THE BLOG

Me and PND

27/04/2015 12:25 BST | Updated 25/06/2015 10:59 BST

A fresh start.

In a weeks' time we are having The Boy with No Name baptised. In contrast to Beaver's and Godivy's baptisms, it is a very small affair. Daddy Pig jokes that we pushed the boat out for the girls. And the boy is only getting a dinghy.

But there is a reason I want to keep it small. An actual reason other than the fact we can't fit everyone in our tiny courtyard garden. And that is because, more than ever, his baptism is a time for reflection. It marks the end of a difficult time.

And the beginning of a new one.

Blessed.

When we stand up at the font, I will be grateful to be there. In one piece. With our little, but as it turns out, tough family of five. We've come through a tricky nine months. A new baby. Family illness. And my own struggle with post natal depression.

Especially that.

'It was nothing anyone did.'

I'm not ashamed PND happened to me. It was nothing I did.

My hormones were wonky. We had a lot going on. I was on my own with three small kids, through no one's fault. These unfortunate circumstances were a catalyst for an illness I possibly would have got anyway. Because of the flipping, wonky hormones. Circumstances just forced its hand.

But I was worried about PND defining me. That I wouldn't be the same, resilient, optimistic person I once was. That I would see myself differently.

That others would see me differently.

Me and PND.

Now I know that I am defined by PND.

But not in the way I feared. But because I am different. In the same way that any person who gets through an illness is. And I am grateful every day, that I know how to find something to be grateful for. Even on the most challenging of days.

(Whilst obviously moaning a great deal too. I still have three kids and a husband who doesn't remember where the cereal lives. All the tablets and counselling in the world can't cure that.)

Thank you.

I was lucky. Because I had people looking out for me.

I was fortunate to have a friend so honest that after a series of panic attacks, I could call her and say, 'Do you think I have post-natal depression?' and for her to say, 'Yes.'

I was blessed to have people around who had their own experiences of depression and anxiety. Who understood that it wasn't 'just a bad day.' Who walked me through it. Who told me that I would get through it.

I will be forever grateful to those who did this for me.

My achille's heels.

Post-natal depression is different for everyone.

But the one common factor is an overwhelming feeling that you just can't cope. With things that never fathomed you before.

For me, in my bleakest moments, I couldn't take or pick our children up from school and nursery. Because getting in and out of the car with all three was impossible. In my less bleak moments, I managed it but not without the threat of a panic attack. And whilst I bonded with the baby, I felt incredibly detached from our middle child. I had crippling health anxiety and thought I was going to die. Because I felt so physically unwell.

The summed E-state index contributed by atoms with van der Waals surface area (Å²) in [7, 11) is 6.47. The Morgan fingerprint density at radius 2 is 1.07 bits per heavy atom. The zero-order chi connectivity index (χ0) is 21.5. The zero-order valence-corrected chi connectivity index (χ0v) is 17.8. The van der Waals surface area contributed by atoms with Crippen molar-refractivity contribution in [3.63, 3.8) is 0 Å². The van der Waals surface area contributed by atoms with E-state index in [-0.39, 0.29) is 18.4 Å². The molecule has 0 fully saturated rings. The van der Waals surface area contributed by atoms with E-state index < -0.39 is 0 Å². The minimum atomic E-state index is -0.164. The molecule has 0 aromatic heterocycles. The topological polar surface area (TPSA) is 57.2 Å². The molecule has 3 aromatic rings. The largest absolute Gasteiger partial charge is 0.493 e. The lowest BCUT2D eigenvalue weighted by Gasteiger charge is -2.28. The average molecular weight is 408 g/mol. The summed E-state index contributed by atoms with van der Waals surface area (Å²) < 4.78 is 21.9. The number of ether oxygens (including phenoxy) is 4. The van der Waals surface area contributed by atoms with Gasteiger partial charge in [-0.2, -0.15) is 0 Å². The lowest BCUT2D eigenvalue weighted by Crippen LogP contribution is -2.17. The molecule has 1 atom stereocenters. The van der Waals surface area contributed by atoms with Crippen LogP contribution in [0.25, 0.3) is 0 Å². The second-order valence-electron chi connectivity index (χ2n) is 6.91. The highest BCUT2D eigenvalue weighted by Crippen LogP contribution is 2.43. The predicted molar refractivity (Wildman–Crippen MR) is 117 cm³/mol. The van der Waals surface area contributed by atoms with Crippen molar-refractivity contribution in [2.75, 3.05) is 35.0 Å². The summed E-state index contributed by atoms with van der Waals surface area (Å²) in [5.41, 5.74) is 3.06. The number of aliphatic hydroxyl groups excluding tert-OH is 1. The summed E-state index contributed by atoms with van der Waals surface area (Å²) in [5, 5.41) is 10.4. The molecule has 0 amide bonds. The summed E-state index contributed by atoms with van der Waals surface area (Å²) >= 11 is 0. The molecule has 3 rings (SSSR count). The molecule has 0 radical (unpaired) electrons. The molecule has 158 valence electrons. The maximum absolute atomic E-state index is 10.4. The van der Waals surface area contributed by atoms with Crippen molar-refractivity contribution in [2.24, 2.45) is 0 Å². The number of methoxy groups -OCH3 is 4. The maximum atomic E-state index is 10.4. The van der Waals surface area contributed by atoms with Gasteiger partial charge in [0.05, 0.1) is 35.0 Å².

All of the time.

Going for a swim will not cure PND.

I was lucky to have a lovely doctor who knows me and, more importantly, knows PND. I've heard of women whose PND remains undiagnosed and their doctors tell them to go swimming.

The combination of cognitive behavioural therapy (CBT) and anti-depressants gave me my life back. The former taught me skills to manage the anxiety; to live in the moment and challenge unhelpful thoughts and I keep this in the back of my mind every single day. The latter balanced out those darn, wonky hormones and a lot of the physical symptoms. There were marked improvements after a few weeks but actually it's only in the past month or so that I feel like me again. That others have commented I'm myself again. Nine months later.

Even with help, recovery takes time.

A cat's lick and tin of beans may be as good as it gets. (And that's ok.)

Now?

Although I still hate the hassle of getting in the car, I don't think twice about it. I can't spend enough time with our middle child, she's blooming hilarious. And I don't worry about dying anymore (well, no more than the next person anyway).

And when I survive another day with all three kids (and surviving is honestly what we do some days with a cat's lick and a tin of baked beans), I feel proud of myself. That I can do this. Sort of. With a smile (grimace) and a healthy dose of shouting.

Then there are the times when someone else validates that what I'm doing is hard. That what all of us mums are doing, day in day out, is hard. That it's not just ok to struggle, it's par for the course.

Like last week, when I bumped into my dentist and he looked slightly scared as Godivy went in one direction, Beaver plucked The Boy with No Name out of the buggy and I had to decide who to rescue first.

'It's quite a handful, isn't it?' he said.

'Yes it is.'

And it is. It really is. But you know what?

Now? I'm handling it.

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